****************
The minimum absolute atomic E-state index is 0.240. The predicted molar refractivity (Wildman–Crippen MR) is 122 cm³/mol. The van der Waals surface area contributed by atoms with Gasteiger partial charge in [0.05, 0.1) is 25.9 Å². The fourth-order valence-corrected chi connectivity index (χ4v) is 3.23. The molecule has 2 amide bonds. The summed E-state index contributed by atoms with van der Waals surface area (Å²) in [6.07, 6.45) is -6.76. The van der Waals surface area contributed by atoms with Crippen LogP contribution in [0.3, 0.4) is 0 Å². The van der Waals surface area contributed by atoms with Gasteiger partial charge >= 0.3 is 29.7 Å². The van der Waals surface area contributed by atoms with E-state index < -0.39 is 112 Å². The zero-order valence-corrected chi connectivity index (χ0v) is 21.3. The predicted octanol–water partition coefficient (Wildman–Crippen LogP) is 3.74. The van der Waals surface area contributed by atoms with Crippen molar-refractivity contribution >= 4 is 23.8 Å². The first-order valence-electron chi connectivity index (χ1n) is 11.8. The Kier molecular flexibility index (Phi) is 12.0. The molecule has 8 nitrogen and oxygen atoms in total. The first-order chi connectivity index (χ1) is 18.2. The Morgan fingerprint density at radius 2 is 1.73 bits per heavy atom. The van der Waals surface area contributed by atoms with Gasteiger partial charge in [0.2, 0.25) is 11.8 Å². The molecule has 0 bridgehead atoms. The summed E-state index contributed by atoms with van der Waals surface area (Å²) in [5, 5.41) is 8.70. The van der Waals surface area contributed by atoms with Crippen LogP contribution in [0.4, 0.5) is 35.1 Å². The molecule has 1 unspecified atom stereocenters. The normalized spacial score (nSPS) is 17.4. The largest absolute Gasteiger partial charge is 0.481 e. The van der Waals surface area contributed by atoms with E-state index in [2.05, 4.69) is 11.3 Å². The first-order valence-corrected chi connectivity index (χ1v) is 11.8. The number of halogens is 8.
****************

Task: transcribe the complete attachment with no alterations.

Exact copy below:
The minimum absolute atomic E-state index is 0.240. The predicted molar refractivity (Wildman–Crippen MR) is 122 cm³/mol. The van der Waals surface area contributed by atoms with Gasteiger partial charge in [0.05, 0.1) is 25.9 Å². The fourth-order valence-corrected chi connectivity index (χ4v) is 3.23. The molecule has 2 amide bonds. The summed E-state index contributed by atoms with van der Waals surface area (Å²) in [6.07, 6.45) is -6.76. The van der Waals surface area contributed by atoms with Crippen LogP contribution in [0.3, 0.4) is 0 Å². The van der Waals surface area contributed by atoms with Gasteiger partial charge >= 0.3 is 29.7 Å². The van der Waals surface area contributed by atoms with E-state index < -0.39 is 112 Å². The zero-order valence-corrected chi connectivity index (χ0v) is 21.3. The predicted octanol–water partition coefficient (Wildman–Crippen LogP) is 3.74. The van der Waals surface area contributed by atoms with Crippen molar-refractivity contribution >= 4 is 23.8 Å². The first-order valence-electron chi connectivity index (χ1n) is 11.8. The Kier molecular flexibility index (Phi) is 12.0. The molecule has 8 nitrogen and oxygen atoms in total. The first-order chi connectivity index (χ1) is 18.2. The Morgan fingerprint density at radius 2 is 1.73 bits per heavy atom. The van der Waals surface area contributed by atoms with Gasteiger partial charge in [0.2, 0.25) is 11.8 Å². The molecule has 0 bridgehead atoms. The summed E-state index contributed by atoms with van der Waals surface area (Å²) in [5, 5.41) is 8.70. The van der Waals surface area contributed by atoms with Crippen LogP contribution in [0.4, 0.5) is 35.1 Å². The molecule has 1 unspecified atom stereocenters. The normalized spacial score (nSPS) is 17.4. The largest absolute Gasteiger partial charge is 0.481 e. The van der Waals surface area contributed by atoms with E-state index in [2.05, 4.69) is 11.3 Å². The first-order valence-corrected chi connectivity index (χ1v) is 11.8. The number of halogens is 8.